In my online shop, customers from the EU have to pay their country’s VAT rate. Customers from the USA, for example, do not have to pay any VAT. If I set the price to 15 Euros in WooCommerce and specify that the prices include taxes, the default behavior is the following:
Customers from a country for which a tax rate is specified pay 15 Euros including their country’s tax rate. Customers from countries without a specified tax rate pay less than 15 Euros. I am not sure, but I think in this case the price is reduced by the tax rate from the shop’s base location. The desired effect is that these customers pay 15 Euros too, but without any included taxes.
The WooCommerce wiki on GitHub has the solution for that. You only have to insert the following line of code into your theme or into a plugin:
add_filter( 'woocommerce_adjust_non_base_location_prices', '__return_false' );
The REST API team had a kickoff meeting for 4.8. Besides that, the two design leads for the focus areas editor and customizer asked the community for feedback, what they would like to see in these components. Continue reading WordPress weekly recap #2: REST API kickoff and more
Drop caps (larger first letters of paragraphs which go about multiple lines) are a relatively rare used element in web design, but they can look really great. In this post, I show you how to implement them. Continue reading Creating responsive drop caps
From now on I sell my themes to all countries. That is possible because I state sale taxes from this year on. Because of that, I am going to increase the price of Schlicht from 15 to 18 Euros on February 1, 2017 (circa the 19 percent sales tax in Germany).
Besides that, it is now possible to buy a theme without creating a customer account. But if you use the guest checkout, this means you cannot use the automatic update process. You will need to download the new theme versions manually with a link you get after purchasing.
Matt Mullenweg announced the tech and design leads for the three focus areas in 2017. Besides that, Felix Arntz proposed advanced bulk and row actions to make actions with object-to-object relationships possible. Continue reading WordPress weekly recap #1: focus leads and more
Last year, Torsten Landsiedel set himself the goal to write one article each week, so 52 posts in the year. With his Project 52, he also motivated a few others, but only one reached the goal – I had to give up directly in January…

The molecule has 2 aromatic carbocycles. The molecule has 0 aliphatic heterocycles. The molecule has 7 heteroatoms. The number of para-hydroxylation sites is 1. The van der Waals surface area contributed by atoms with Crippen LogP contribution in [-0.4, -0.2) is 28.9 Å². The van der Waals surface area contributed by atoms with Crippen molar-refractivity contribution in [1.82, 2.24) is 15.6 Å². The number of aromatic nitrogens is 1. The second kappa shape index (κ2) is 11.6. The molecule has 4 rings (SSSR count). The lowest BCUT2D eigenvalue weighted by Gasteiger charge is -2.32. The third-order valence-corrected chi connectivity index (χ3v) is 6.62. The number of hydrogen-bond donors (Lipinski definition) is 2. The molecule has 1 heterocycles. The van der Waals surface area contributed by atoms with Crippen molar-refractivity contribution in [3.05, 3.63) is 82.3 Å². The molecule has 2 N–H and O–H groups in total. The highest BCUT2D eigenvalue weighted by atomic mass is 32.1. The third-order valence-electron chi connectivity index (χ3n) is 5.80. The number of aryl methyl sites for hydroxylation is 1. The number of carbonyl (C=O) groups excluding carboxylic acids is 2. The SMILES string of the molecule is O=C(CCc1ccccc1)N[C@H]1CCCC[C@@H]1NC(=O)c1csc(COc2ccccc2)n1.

This year there is a restart, and besides Torsten, also Bernhard Kau accepts the challenge again (he was the only one to publish one post per week in 2016). After that, there are already a few others who will try to do it – Wolfram Lührig, Ellen and Manuel from Elmastudio, and Marc Nilius.
I’ll give it a try again, too… Happy Blogging!
The WP-CLI project will be moved under the WordPress.org umbrella so that the contributors are able to spend more time on it. Besides that, a team works on an improved version of the default WordCamp theme. Continue reading WordPress weekly recap #52: Support for WP-CLI and more
The planned redesign for the WordPress.org homepage went live. Moreover, Ella Van Dorpe proposed an alternative to shortcodes. Continue reading WordPress weekly recap #51: WordPress.org homepage redesign is live and more
As a result of the Contributor Day on WordCamp US a team is working on a new design for the WordPress.org homepage. It should apply better to the new layout which appears in various places around WordPress.org. Continue reading WordPress weekly recap #50: WordPress.org homepage redesign and more
On December 6 the core team released WordPress 4.7. This is the last major release for 2016 and the last scheduled for the near future. Matt Mullenweg announced in his State Of The Word 2016 that the releases in 2017 will depend on the progress in the three areas REST API, editor, and Customizer. Continue reading WordPress weekly recap #49: WordPress 4.7 and more